Sep 20, 2010
4 drug anti-HIV pill shows promise
A single pill containing 4 drugs to treat HIV infection has achieved promising results during trials, according to data presented at the 50th Interscience Conference on Antimicrobial Agents and Chemotherapy and reported in the Medscape HIV/AIDS journal.
Quad by Gilead Sciences contains elvitegravir, cobicistat, emtricitabine and tenofovir disoproxil fumarate and was highly effective in suppressing HIV and in helping patients boost their CD4 T cell counts. CD4 T cells are important in the body's response to HIV and tend to be targeted by the HIV virus itself. Boosting CD4 T cell counts is protective against many HIV related cancers and infections. Quad also apparently had better tolerance than the popular single pill 3 drug formulation Atripla.
Atripla has been a very effective and also very convenient way of delivering anti-HIV medications.
The study was carried out over 48 weeks. 71 patients were recruited, 48 given Quad and 23 were given Atripla. All the patients were new to HIV treatment with a HIV viral load of more than 5,000 and CD4 counts greater than 50. (HIV viral load is the amount of free HIV virus circulating in the blood and a normal CD4 count is between 400 and 1200)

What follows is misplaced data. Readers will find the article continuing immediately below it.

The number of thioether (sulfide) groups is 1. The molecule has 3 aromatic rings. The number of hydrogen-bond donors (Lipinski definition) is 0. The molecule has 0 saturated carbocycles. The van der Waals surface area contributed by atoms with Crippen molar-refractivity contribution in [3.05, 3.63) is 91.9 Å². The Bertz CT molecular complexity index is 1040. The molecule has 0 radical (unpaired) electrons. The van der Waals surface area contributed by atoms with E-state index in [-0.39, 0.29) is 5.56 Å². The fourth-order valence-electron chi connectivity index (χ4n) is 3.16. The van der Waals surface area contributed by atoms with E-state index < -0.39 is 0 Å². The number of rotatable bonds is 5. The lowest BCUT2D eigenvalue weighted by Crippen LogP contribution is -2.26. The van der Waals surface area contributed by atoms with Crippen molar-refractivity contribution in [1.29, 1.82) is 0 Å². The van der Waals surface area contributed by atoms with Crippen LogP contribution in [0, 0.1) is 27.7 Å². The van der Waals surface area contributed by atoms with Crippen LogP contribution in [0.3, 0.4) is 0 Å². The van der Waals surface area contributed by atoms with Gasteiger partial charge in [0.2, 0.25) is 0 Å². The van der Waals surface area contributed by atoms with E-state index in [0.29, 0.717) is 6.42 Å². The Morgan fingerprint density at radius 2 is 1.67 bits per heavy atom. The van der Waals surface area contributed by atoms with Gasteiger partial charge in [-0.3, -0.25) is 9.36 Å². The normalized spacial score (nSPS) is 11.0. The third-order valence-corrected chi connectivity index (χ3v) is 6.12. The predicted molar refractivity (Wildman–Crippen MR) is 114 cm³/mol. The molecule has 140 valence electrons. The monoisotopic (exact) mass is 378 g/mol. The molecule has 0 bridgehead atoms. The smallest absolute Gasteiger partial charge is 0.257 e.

At the end of the trial 90% of those taking Quad had HIV viral loads of less than 50compared to 83% of the Atripla group. Those taking Quad also experienced a rise in CD4 cells averaging 240 compared to 162 in those given Atripla.
The incidence of adverse reactions was similar in both groups but those taking Quad experienced fewer problems of the central nervous system.
Doctors welcomed the results of the trials. “These results suggest that Quad could be an important new option for people with HIV,” said lead author Dr Richard Elion from the Whitman Walker Clinic in Washington, DC. “The challenge is to make treatment simple and compress the number of pills that need to be taken. The bottom line is that our study showed that use of an experimental booster [cobicistat] in this regimen that includes an experiment integrase inhibitor [elivitegravir] achieved similar results to Atripla with improved tolerability.”
Dr Elion went on to explain that the experimenta1 booster cobicistat, unlike ritonavir, was amenable to coformulation with other antiretroviral drugs.
A further study on cobicistat involved giving 50 patients cobicistat-boosted atazanavir, emtricitabine, and tenofovir and comparing results to 29 patients who were given the same combination with cobicistat replaced with ritonavir.
The study again showed promise with patients in the cobicistat group experiencing an average rise in CD4 cell counts of around 230 compared to 206 in the ritonavir group. 82% of those taking cobicistat met the primary objective of an HIV viral load less than 50, compared to 86% of the ritonavir group.